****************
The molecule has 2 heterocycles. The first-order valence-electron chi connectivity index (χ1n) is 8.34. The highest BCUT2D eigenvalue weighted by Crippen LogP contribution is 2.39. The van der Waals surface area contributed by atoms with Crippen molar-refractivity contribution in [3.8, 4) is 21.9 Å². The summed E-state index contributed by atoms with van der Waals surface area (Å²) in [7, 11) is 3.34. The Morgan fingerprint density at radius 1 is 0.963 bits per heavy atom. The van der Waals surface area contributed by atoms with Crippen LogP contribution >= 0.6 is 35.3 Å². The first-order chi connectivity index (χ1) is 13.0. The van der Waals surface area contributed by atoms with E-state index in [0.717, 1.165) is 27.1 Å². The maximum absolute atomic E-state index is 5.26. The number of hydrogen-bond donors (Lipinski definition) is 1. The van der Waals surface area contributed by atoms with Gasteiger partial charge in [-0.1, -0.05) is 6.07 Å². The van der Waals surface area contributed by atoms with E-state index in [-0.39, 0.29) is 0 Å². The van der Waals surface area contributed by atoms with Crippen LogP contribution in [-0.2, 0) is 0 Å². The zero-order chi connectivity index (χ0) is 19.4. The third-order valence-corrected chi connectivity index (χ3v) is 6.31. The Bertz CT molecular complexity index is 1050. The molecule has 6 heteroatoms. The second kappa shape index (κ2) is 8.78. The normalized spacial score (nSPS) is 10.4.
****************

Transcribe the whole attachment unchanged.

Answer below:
The molecule has 2 heterocycles. The first-order valence-electron chi connectivity index (χ1n) is 8.34. The highest BCUT2D eigenvalue weighted by Crippen LogP contribution is 2.39. The van der Waals surface area contributed by atoms with Crippen molar-refractivity contribution in [3.8, 4) is 21.9 Å². The summed E-state index contributed by atoms with van der Waals surface area (Å²) in [7, 11) is 3.34. The Morgan fingerprint density at radius 1 is 0.963 bits per heavy atom. The van der Waals surface area contributed by atoms with Crippen LogP contribution >= 0.6 is 35.3 Å². The first-order chi connectivity index (χ1) is 13.0. The van der Waals surface area contributed by atoms with E-state index in [0.717, 1.165) is 27.1 Å². The maximum absolute atomic E-state index is 5.26. The number of hydrogen-bond donors (Lipinski definition) is 1. The van der Waals surface area contributed by atoms with Gasteiger partial charge in [-0.1, -0.05) is 6.07 Å². The van der Waals surface area contributed by atoms with E-state index in [-0.39, 0.29) is 0 Å². The van der Waals surface area contributed by atoms with Crippen LogP contribution in [-0.2, 0) is 0 Å². The zero-order chi connectivity index (χ0) is 19.4. The third-order valence-corrected chi connectivity index (χ3v) is 6.31. The Bertz CT molecular complexity index is 1050. The molecule has 6 heteroatoms. The second kappa shape index (κ2) is 8.78. The normalized spacial score (nSPS) is 10.4.